The Lightbulb moment: when a difficult concept to grasp finally makes sense to you. This moment is a favorite of anyone learning something new, whether they're in a traditional classroom setting or studying on their own.
The two big lightbulb moments I had over these last two weeks focused on hoisting and scope.
There are two phases to a function call: the creation phase and execution phase. The creation phase involves the creation of the variable object. Here, the argument object is created, which contains all the arguments that were passed into the function. As the code is scanned for function declarations, a property is created in the variable object pointing to the function. Likewise, the same process occurs for any variable declarations. For each variable, a property is created in the variable object and set to undefined. This can be avoided by assigning the variable the null value when it is first declared. When these properties are created in the variable object, hoisting occurs as the variables and function calls are available before the execution phase begins.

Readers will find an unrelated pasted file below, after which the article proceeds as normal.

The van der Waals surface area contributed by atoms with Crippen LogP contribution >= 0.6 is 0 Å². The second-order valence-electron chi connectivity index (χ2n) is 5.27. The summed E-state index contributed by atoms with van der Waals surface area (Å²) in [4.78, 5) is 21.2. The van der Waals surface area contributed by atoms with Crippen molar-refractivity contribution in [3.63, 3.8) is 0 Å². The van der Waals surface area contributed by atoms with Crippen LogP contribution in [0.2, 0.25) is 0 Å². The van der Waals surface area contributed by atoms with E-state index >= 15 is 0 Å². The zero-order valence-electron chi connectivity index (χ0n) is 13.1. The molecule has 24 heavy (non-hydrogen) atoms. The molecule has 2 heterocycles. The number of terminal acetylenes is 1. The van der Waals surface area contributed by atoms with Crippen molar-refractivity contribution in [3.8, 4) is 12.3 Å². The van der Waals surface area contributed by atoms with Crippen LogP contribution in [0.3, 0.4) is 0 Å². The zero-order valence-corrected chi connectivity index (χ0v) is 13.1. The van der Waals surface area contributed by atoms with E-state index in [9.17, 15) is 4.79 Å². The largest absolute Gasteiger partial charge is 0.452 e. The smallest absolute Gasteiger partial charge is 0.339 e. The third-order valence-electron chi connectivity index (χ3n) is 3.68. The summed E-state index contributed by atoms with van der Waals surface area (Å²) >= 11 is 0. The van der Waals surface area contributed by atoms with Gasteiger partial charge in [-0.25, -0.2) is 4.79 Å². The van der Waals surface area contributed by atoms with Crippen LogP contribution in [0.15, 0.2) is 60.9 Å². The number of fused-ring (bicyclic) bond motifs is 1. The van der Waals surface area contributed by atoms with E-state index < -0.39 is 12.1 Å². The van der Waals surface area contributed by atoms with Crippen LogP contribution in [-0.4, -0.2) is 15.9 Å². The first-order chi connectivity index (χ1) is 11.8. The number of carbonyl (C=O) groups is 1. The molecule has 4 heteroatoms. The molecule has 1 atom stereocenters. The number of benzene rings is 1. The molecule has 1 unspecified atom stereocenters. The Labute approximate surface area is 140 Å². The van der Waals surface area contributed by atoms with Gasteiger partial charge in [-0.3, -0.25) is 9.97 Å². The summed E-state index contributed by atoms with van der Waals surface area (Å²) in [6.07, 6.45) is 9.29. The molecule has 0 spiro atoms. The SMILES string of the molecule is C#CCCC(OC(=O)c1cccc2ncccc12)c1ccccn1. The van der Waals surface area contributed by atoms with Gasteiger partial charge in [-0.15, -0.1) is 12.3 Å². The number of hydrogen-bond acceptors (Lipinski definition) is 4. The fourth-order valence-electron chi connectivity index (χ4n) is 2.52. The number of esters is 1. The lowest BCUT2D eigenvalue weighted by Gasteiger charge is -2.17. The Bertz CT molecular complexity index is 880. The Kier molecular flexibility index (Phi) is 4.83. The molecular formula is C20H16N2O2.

Scoping answers the following question: where can we access a certain variable?
Each new function creates a scope, which is the space in which any variables defined by the function are accessible. For example, if a function defines a variable called favoriteDog, the variable favoriteDog is accessible to that function and any functions written within (which is referred to as lexical scoping). However, the variable favoriteDog is not available to any other function in the global scope.